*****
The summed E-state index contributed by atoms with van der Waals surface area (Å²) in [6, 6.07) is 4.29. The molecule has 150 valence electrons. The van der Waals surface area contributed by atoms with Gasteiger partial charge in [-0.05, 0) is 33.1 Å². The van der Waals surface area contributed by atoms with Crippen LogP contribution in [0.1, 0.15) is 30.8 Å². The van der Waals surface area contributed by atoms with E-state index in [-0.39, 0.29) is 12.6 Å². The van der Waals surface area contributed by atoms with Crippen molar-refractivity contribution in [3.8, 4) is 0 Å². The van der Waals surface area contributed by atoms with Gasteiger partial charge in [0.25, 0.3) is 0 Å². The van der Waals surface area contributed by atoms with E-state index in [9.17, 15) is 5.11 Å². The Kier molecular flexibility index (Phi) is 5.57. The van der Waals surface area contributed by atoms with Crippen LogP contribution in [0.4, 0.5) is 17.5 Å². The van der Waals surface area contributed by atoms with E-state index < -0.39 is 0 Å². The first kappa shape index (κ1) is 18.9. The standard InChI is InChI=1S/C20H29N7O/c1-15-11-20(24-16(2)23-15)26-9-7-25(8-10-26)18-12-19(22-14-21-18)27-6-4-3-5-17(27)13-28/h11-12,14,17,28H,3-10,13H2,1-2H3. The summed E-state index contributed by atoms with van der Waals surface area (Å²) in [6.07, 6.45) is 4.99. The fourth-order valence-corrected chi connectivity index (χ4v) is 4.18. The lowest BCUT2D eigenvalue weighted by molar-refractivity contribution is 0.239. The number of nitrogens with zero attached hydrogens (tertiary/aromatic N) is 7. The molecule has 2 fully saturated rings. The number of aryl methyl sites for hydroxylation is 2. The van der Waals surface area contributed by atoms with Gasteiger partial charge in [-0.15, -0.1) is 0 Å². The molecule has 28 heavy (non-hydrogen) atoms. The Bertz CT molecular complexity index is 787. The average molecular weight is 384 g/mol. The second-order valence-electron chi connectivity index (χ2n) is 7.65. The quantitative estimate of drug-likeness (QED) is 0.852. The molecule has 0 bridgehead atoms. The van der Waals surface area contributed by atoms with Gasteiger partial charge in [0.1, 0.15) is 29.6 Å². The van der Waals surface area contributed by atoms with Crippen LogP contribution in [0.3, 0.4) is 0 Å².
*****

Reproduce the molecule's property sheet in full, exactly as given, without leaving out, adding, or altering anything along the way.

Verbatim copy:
The summed E-state index contributed by atoms with van der Waals surface area (Å²) in [6, 6.07) is 4.29. The molecule has 150 valence electrons. The van der Waals surface area contributed by atoms with Gasteiger partial charge in [-0.05, 0) is 33.1 Å². The van der Waals surface area contributed by atoms with Crippen LogP contribution in [0.1, 0.15) is 30.8 Å². The van der Waals surface area contributed by atoms with E-state index in [-0.39, 0.29) is 12.6 Å². The van der Waals surface area contributed by atoms with Crippen molar-refractivity contribution in [3.8, 4) is 0 Å². The van der Waals surface area contributed by atoms with Gasteiger partial charge in [0.25, 0.3) is 0 Å². The van der Waals surface area contributed by atoms with E-state index in [9.17, 15) is 5.11 Å². The Kier molecular flexibility index (Phi) is 5.57. The van der Waals surface area contributed by atoms with Crippen LogP contribution in [0.4, 0.5) is 17.5 Å². The van der Waals surface area contributed by atoms with E-state index < -0.39 is 0 Å². The first kappa shape index (κ1) is 18.9. The standard InChI is InChI=1S/C20H29N7O/c1-15-11-20(24-16(2)23-15)26-9-7-25(8-10-26)18-12-19(22-14-21-18)27-6-4-3-5-17(27)13-28/h11-12,14,17,28H,3-10,13H2,1-2H3. The summed E-state index contributed by atoms with van der Waals surface area (Å²) in [6.07, 6.45) is 4.99. The fourth-order valence-corrected chi connectivity index (χ4v) is 4.18. The lowest BCUT2D eigenvalue weighted by molar-refractivity contribution is 0.239. The number of nitrogens with zero attached hydrogens (tertiary/aromatic N) is 7. The molecule has 2 fully saturated rings. The number of aryl methyl sites for hydroxylation is 2. The van der Waals surface area contributed by atoms with Gasteiger partial charge in [-0.15, -0.1) is 0 Å². The molecule has 28 heavy (non-hydrogen) atoms. The Bertz CT molecular complexity index is 787. The average molecular weight is 384 g/mol. The second-order valence-electron chi connectivity index (χ2n) is 7.65. The quantitative estimate of drug-likeness (QED) is 0.852. The molecule has 0 bridgehead atoms. The van der Waals surface area contributed by atoms with Gasteiger partial charge in [0.1, 0.15) is 29.6 Å². The van der Waals surface area contributed by atoms with Crippen LogP contribution in [0.3, 0.4) is 0 Å².